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George Bush leads the US toward a policy of unilateral, pre-emptive counterproliferation warfighting strategy.

Abolish nuclear weapons

The Cold War may be over, but this does not mean nuclear weapons have disappeared. Far from it: There are over 30,000 nuclear weapons in the world, with more than a thousand of them ready to launch at a moment's notice, 24 hours a day, seven days a week.

Over 400 reactors in warships and nuclear submarines are still circlingthe globe. Some are rotting away on the bottom of the ocean or in adistant port somewhere in Russia. Accidents such as the Russiansubmarine, the Kursk, tragically sinking in the Barents Sea can happenevery day, anywhere.

Over 2,000 nuclear weapons tests have left a legacy of global andregional contamination. People living near the test sites have sufferedfrom cancers, stillbirths, miscarriages and other health effects -- and are still suffering today. Manyhad to leave their hometown or island as it became too contaminated tolive there.

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The nuclear threat has quite literally scaled down in the last twodecades. While the prospect of an all out exchange of arsenals betweenRussia and the US has receded, the 15 kilotons of destructionthat obliterated Hiroshima could today be accomplished with a lunch-boxsized bomb. George Bush talks openly of developing new "more useable"nuclear weapons. Even more alarmingly, the administration continues toseek approval for a programme geared toward designing more robust, more'usable' nuclear weapons.

The prospects of a nuclear weapon actuallybeing used are perhaps greater today than during the cold war.

Today, the number of countries involved in active weapons programsis increasing. A growing number of countries are lining up to join thenuclear club, increasing the chance that a nuclear catastrophe willhappen somewhere on the planet. 

George Bush's war on Weapons of Mass Descruction had its firstconcrete result when the number of countries in the world with declarednuclear weapons increased to 8 from 7, when North Korea announced thatit had built "enough nuclear weapons to deter a US attack."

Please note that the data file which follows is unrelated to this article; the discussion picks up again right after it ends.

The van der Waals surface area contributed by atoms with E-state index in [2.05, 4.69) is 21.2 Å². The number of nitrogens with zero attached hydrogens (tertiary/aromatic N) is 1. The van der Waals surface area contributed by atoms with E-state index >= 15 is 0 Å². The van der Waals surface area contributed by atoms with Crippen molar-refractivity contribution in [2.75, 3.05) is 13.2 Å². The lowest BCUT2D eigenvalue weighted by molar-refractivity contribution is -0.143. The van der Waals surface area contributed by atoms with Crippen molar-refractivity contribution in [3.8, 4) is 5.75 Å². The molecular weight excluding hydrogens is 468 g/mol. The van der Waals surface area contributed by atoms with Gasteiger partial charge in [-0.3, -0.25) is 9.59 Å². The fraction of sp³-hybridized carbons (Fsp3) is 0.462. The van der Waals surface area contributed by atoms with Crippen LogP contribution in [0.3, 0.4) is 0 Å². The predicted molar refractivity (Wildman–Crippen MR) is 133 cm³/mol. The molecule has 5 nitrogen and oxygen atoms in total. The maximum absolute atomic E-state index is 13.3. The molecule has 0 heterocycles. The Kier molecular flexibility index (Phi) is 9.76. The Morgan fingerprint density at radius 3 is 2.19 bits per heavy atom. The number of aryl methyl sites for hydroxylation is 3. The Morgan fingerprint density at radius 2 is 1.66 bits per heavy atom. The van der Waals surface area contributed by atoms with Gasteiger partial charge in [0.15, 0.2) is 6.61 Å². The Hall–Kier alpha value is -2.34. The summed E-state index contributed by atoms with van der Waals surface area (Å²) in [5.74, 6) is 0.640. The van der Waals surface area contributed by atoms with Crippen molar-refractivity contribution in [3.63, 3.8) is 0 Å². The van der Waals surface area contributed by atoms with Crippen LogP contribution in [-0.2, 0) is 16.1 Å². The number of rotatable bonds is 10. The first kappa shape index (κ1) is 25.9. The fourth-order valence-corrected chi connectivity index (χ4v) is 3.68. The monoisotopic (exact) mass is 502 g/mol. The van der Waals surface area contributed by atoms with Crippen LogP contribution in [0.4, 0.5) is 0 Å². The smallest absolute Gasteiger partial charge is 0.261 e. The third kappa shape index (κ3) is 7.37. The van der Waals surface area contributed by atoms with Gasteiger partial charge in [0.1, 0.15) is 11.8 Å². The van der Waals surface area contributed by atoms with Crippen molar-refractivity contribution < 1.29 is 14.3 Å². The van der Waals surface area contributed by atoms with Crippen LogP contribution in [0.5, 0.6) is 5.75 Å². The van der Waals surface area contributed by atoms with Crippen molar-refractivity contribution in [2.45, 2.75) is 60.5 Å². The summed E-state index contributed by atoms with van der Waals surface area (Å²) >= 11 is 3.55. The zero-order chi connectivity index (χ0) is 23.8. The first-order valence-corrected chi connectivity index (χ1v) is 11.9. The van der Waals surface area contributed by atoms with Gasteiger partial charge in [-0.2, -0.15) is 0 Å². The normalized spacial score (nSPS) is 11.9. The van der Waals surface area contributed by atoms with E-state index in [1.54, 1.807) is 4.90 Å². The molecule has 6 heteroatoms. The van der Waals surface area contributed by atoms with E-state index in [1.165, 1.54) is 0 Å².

Nuclear brinkmanship is inevitable in a climate of nuclearhypocrisy. Only when all countries pursue nuclear disarmament in goodfaith can we begin putting the nuclear genie back in the bottle bybanning the use and manufacture of the nuclear materials at the heart of the bomb.

The only thing that will stop the threat is the voice of the second superpower: world opinion.

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Climate change, Marshall Islands.

Image | 1 January, 1999 at 1:00

Climate change, Marshall Islands.

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Image | 1 January, 1999 at 1:00

Majuro Attoll, Marshall islands, affected by sea level rise due to climate change.

Greenpeace observer checking heavy ice floes

Image | 1 January, 1999 at 1:00

Greenpeace observer checking heavy ice floes beside Arctic Sunrise.

Facing destruction

Publication | 1 January, 1999 at 0:00

Buying destruction

Publication | 1 January, 1999 at 0:00

Alongside the law: A report about the log supply for plywood and veneer exporting...

Publication | 1 January, 1999 at 0:00

The six exporting plywood and veneer companies of the Amazonas state – Amaplac, Carolina, Cifec, Compensa, CIM and Gethal – are or have been involved with illegal logging in the past two and a half years. In 1998, they were responsible for 86.7...

Facing destruction

Publication | 1 January, 1999 at 0:00

Araucaria forest and lakes of Chile's last

Image | 1 December, 1998 at 1:00

Araucaria forest and lakes of Chile's last temperate forests.

Landraces varieties of Mexican maize.

Image | 1 December, 1998 at 1:00

Landraces varieties of Mexican maize.

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